So many of the world’s woes are caused by people who have no feelings for each other or only have feelings of anger, jealousy or rage toward other groups or tribes. Love is not usually very present when people are feeling reactive or violent with each other.
Yet, it could be.
Let’s stick to biology and mother nature. Although, modern medicine, contemporary technologists, engineers and climate scientists think they’re smarter than She is - truly one of the most hubristic, if not funniest, jokes of all time - it may be She who may liberate us humans from our own lower selves with the pharmacopoeia She has endowed us.
Sticking to biology, we see that everything in the human body is designed for survival, including the chemicals responsible for evoking higher levels of sensitivity, perception, awareness and consciousness. On the rawest level, oxytocin, by bonding us together, is keeping us connected. Being connected, we feel more love for each other. While feeling more love for each other, the probability of violence or excess territoriality, which has so often led to colonialism, decreases significantly. Sometimes, oxytocin release, depending on the circumstances, can lead people to sexual bonding, bringing the people involved even closer as it, in turn, releases more oxytocin.
In short, there is a positive feedback loop afoot here that is connecting people who might not otherwise have an interest in being connected. An interesting phenomenon!
When people feel connected, as in either being lovers, friends, parents, spouses or what have you, the tendency to get closer is increased. The tendency to harm one another, as mentioned, is decreased.
I think you see where this is going and that we’re onto something.
If we encourage people to be physically closer, which can then evoke the “oxytocin response”, we might feel more inclined toward love and taking care of and protecting one another instead of the opposite.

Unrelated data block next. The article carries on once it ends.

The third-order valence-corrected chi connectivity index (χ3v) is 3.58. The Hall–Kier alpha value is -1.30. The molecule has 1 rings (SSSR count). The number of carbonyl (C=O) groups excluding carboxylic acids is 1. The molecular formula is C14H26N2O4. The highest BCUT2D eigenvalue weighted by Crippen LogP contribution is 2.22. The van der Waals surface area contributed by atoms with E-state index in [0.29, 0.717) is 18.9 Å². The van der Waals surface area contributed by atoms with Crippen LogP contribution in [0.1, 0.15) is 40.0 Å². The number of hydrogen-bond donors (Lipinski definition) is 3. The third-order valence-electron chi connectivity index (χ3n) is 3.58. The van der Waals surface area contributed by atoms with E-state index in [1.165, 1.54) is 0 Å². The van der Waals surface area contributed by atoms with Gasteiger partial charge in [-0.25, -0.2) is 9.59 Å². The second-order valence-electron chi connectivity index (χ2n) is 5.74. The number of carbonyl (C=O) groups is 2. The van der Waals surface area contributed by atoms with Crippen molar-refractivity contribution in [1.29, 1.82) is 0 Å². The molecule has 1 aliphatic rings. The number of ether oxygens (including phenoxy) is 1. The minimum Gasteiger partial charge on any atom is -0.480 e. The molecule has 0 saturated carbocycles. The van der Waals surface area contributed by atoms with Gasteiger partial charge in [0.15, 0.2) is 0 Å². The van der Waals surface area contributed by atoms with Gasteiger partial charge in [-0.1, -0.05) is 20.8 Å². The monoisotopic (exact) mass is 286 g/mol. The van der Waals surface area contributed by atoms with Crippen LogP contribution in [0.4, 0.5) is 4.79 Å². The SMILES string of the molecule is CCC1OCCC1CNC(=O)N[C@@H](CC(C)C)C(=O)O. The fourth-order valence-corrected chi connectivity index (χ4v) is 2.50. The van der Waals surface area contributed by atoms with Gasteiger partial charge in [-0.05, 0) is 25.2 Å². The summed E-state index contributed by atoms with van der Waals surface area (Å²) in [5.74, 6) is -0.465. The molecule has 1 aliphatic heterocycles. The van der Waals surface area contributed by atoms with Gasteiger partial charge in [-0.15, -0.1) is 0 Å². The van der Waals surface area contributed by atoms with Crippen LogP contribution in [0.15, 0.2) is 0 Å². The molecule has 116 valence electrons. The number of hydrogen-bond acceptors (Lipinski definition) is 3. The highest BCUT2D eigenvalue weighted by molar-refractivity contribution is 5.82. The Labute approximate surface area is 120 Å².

Connecting the dots
If more and more people feel connected, harm and violence will proportionately decrease. Then the preponderance of war, mass shootings, and violence all around will drop because people will love each other, feeling closer, more connected, and more intimate.
The craziness of other hormones, such as excess adrenalin and cortisol, is commensurately reduced. This opens a path to not just decreasing but eliminating war. The pathology of war will be perceived more objectively. What feels good will win out.
In short, war can become something of the past.
Violence and war occur when people don’t feel connected to each other. It has happened many a time that even when on the battlefield, soldiers have gone AWOL because their feelings wouldn’t let them kill “the enemy”.
Soldiers are taught to objectify and demonize the enemy, the heart-oxytocin-feeling connection is suspended and hell breaks loose - the lowest aspect of the human species. On the contrary, when people feel connected, as part of human nature, the probability of hurting each other plummets.
More good news is that there are many ways to cultivate and prompt the release of oxytocin.
Beauty inspires oxytocin release
One way to evoke oxytocin release is the presence of beauty. Whether that is perceived as physical beauty, the beauty in nature, in a film or music, beauty inspires the release of oxytocin. It could be the beauty of a woman, a man, an animal or a flower. It could even be of a picaresque sunset.